50 Strategies for Improving Vocabulary, Comprehension and Fluency / Edition 2

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50 Strategies for Improving Vocabulary, Comprehension, and Fluency offers a practical approach of step-by-step instructional procedures for developing key literacy skills. Each strategy is supported by an authentic classroom example. An additional example of each strategy is provided on the free CD-ROM that accompanies the book. These teaching examples clearly identify how to implement the strategy and adapt its use to fit the needs of learners in a primary/elementary and a middle school/secondary classroom. Margin features titled Focus on English Language Learners explain how to create learning tools to make the strategy fit the needs of English language learners. This '50 Strategies' book also offers:

  • Classroom-based examples and strategies—Explains each strategy through step-by-step instructions.
  • Teachers acquire the knowledge to teach necessary strategies.
  • Strategies are grouped according to approach.
  • Realistic application—Offers a variety of strategic approaches that can be incorporated into existing vocabulary development and reading comprehension programs.
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Product Details

  • ISBN-13: 9780131712058
  • Publisher: Pearson
  • Publication date: 4/27/2005
  • Series: Teaching Strategies Series Series
  • Edition description: REV
  • Edition number: 2
  • Pages: 264
  • Product dimensions: 8.68 (w) x 10.76 (h) x 0.63 (d)

Meet the Author

Adrienne Herrell has recently retired from California State University-Fresno, where she was a professor of reading/language arts and taught classes in early literacy, assessment, and strategies for teaching English language learners. 50 Strategies for Improving Vocabulary, Comprehension, and Fluency: An Active Approach is Dr. Herrell's eighth book for Merrill/Prentice Hall. Her previous books include Camcorder in the Classroom with Joel Fowler, Fifty Strategies for Teaching English Language Learners with Michael Jordan, Reflective Planning, Teaching, and Evaluation: K-12 with Judy Eby and Jim Hicks, and Teaching Elementary School with Judy Eby. Dr. Herrell's writing and research are built on her experiences teaching in Florida's public schools for 23 years. She and Dr. Jordan (co-author) are currently engaged in research in public schools in California and Florida. She teaches part-time for her alma mater, Florida State University, in Panana City where she now resides.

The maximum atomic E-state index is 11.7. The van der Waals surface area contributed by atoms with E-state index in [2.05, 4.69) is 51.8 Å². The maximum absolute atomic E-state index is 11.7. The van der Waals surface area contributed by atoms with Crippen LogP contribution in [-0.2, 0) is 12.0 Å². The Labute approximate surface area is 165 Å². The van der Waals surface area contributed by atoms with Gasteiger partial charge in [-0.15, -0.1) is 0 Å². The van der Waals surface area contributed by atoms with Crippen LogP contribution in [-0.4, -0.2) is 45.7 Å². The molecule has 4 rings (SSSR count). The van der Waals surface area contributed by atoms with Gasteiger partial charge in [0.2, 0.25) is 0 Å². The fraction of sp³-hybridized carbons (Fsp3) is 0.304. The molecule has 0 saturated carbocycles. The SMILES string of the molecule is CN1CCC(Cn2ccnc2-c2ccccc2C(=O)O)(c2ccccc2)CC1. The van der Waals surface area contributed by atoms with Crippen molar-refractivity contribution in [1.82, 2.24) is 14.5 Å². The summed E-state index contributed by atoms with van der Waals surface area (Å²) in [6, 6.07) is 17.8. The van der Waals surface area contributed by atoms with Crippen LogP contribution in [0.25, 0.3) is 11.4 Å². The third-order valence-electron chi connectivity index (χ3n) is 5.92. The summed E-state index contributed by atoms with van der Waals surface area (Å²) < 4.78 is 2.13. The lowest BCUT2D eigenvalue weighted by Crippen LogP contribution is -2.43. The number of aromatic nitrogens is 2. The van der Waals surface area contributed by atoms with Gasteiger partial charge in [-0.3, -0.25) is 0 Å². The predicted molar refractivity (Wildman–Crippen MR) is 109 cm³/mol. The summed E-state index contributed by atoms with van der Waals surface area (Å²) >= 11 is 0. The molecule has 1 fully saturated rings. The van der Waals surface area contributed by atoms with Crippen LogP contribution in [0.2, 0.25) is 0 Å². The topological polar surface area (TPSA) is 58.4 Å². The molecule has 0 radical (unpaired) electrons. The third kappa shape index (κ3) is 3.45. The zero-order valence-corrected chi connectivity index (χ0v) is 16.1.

Michael Jordan is an associate professor in the Department of Curriculum and Instruction at California State University-Fresno. He has taught primary grades through high school in Georgia, Alabama, Florida, and California. Dr. Jordan is also an actor, education director, and board member of the Theatre Three Repertory Company in Fresno, California, and is dedicated to providing access to live theatre to children and youth. He and Dr. Herrell incorporate many dramatic reenactment strategies in their joint research working with vocabulary and comprehension development in children learning English in the public schools of California and Florida.

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Table of Contents


1. Collecting Words: Learning the Nuances of Word Meanings.

2. Structural Analysis: Focusing on the Meaning of Word Parts.

3. Word Mapping: Exploring Word Meanings and Applications.